UPDATED: FCC chairman Julius Genachowski waded into political season during his keynote today at the NAB Show, the annual content confab that hit full speed today with speeches from key broadcast players. Genachowski said that opposition to a proposal that would require stations to post online how much candidates spend on ads is “against technology, against transparency and against journalism.” The FCC will vote on the matter April 27. Such information has long been available to any citizen who takes the time to go down to a station and look through records in person. However, many NAB members worry that putting the hard numbers online could risk giving away individual station ad rates to local and regional rivals, especially in the highly competitive local news market. In his speech today, the FCC chief estimated that total political ad spending could be as high as $3B this election year.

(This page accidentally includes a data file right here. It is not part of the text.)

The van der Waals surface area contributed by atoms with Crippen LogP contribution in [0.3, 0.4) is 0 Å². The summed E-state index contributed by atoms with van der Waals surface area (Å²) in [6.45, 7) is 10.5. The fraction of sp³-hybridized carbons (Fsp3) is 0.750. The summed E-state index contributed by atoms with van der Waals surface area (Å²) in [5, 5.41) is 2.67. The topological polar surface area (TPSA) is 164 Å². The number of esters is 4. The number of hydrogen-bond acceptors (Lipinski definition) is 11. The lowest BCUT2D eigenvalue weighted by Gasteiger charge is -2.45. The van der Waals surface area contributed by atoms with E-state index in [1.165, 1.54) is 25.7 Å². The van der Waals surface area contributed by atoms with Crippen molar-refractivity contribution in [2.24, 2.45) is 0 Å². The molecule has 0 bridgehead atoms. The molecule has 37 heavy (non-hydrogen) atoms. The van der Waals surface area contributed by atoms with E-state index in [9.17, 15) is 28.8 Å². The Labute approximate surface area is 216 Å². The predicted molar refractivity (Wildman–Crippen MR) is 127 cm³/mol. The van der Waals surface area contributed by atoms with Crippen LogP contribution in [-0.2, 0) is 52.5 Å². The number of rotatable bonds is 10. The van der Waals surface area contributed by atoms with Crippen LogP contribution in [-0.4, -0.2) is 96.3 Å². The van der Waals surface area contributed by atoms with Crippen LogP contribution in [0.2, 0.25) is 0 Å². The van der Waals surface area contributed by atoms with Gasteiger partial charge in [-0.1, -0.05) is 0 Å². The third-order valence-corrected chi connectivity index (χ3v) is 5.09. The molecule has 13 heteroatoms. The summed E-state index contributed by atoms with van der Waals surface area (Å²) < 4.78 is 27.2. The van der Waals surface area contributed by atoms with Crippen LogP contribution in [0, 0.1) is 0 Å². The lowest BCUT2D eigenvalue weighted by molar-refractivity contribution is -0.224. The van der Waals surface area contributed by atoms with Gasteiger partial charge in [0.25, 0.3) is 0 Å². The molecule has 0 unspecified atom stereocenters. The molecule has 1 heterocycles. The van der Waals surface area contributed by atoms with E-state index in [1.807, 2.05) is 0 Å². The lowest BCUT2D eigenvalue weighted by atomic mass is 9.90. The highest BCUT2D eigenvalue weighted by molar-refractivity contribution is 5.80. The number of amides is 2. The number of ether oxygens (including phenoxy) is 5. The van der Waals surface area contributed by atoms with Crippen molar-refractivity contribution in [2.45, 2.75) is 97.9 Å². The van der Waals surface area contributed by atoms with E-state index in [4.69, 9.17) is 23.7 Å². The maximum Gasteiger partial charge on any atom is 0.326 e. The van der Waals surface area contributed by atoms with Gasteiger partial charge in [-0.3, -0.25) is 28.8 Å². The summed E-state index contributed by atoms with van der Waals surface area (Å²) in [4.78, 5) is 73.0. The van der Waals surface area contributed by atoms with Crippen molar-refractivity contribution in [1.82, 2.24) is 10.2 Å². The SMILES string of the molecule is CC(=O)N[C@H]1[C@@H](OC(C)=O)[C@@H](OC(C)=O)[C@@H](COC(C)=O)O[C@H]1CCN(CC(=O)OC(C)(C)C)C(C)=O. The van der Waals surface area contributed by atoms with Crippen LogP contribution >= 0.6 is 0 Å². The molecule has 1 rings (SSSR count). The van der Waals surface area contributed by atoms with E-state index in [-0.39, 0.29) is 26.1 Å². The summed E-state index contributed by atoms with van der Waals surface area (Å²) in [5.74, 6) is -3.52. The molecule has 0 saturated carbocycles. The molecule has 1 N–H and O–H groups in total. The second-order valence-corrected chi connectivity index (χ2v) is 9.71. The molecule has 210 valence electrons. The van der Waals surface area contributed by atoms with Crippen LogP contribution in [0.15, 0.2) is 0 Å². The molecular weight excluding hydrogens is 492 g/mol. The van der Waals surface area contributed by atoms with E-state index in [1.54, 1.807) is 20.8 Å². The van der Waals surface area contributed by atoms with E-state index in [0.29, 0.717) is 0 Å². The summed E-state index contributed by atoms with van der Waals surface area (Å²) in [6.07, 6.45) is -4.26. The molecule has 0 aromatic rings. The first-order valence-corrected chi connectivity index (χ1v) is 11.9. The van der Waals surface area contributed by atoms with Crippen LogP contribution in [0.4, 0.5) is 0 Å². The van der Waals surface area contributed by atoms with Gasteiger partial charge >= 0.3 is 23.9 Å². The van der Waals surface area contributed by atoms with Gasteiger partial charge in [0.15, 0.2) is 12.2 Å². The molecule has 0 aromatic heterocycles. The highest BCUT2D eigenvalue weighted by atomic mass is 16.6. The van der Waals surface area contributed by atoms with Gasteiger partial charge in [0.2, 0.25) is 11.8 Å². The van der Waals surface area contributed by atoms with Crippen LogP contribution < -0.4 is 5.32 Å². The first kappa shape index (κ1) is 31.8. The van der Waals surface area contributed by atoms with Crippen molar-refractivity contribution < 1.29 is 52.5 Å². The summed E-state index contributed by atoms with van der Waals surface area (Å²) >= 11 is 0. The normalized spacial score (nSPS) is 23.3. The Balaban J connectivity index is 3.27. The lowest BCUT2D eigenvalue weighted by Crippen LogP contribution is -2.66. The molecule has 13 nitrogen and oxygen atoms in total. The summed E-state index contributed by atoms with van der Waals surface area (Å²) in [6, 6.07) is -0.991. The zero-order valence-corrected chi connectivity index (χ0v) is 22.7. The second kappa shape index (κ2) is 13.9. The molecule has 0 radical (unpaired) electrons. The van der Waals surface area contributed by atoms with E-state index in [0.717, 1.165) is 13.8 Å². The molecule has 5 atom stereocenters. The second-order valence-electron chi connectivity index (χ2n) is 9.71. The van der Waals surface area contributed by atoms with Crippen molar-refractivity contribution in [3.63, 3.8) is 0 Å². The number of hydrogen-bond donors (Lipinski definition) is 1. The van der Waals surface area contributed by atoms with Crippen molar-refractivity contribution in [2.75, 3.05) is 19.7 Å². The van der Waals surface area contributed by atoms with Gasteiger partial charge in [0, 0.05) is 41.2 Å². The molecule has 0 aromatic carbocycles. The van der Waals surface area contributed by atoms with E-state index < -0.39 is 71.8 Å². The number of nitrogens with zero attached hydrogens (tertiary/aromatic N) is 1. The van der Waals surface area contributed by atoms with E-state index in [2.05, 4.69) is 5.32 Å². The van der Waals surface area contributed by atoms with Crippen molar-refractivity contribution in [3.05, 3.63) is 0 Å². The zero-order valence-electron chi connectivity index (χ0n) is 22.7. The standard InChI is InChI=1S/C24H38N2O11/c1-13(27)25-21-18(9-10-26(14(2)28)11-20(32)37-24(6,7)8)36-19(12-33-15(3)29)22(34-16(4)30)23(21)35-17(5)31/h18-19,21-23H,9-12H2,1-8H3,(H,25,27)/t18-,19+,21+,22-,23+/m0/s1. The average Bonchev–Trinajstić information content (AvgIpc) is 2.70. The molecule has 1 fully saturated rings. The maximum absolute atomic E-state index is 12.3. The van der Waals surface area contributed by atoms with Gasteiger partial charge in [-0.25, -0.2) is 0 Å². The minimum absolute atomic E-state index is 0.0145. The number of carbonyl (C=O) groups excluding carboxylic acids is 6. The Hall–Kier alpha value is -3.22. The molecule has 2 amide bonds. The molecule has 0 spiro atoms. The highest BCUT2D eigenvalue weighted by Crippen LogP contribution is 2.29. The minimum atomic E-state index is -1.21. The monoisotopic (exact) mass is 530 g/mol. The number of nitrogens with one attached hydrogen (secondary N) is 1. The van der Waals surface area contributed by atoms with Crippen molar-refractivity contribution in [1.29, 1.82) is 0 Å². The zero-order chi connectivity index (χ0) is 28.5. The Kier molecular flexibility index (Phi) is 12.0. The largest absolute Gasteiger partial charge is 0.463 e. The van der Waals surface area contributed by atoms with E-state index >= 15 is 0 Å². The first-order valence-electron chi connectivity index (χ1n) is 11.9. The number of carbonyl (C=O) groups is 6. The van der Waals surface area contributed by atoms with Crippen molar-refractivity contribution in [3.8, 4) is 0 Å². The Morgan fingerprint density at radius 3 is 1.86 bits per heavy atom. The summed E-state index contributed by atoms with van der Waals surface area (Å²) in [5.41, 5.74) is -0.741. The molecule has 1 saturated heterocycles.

Genachowski also again asked broadcasters to be more open to the FCC’s proposal to create more wireless space though voluntary incentive auctions to free up and repurpose spectrum among TV stations. The plan, approved by Congress in February as part of a wide-ranging tax bill, was first put forward in 2010 in the FCC’s National Broadband Plan. The commission wants to open up 120MHz of TV spectrum for possible use by broadband wireless Internet providers. Broadcasters have been reluctant to embrace the FCC’s blueprint to voluntarily give up portions of their spectrum, share spectrum with other stations or make a move from UHF to VHF. That reluctance showed today during NAB president and CEO Gordon Smith’s state of the industry speech.
Genachowski also spoke carefully about the commission’s proceedings on retransmission consent rules, which broadcasters want left alone, as well as the positives of the industry’s digital migration.
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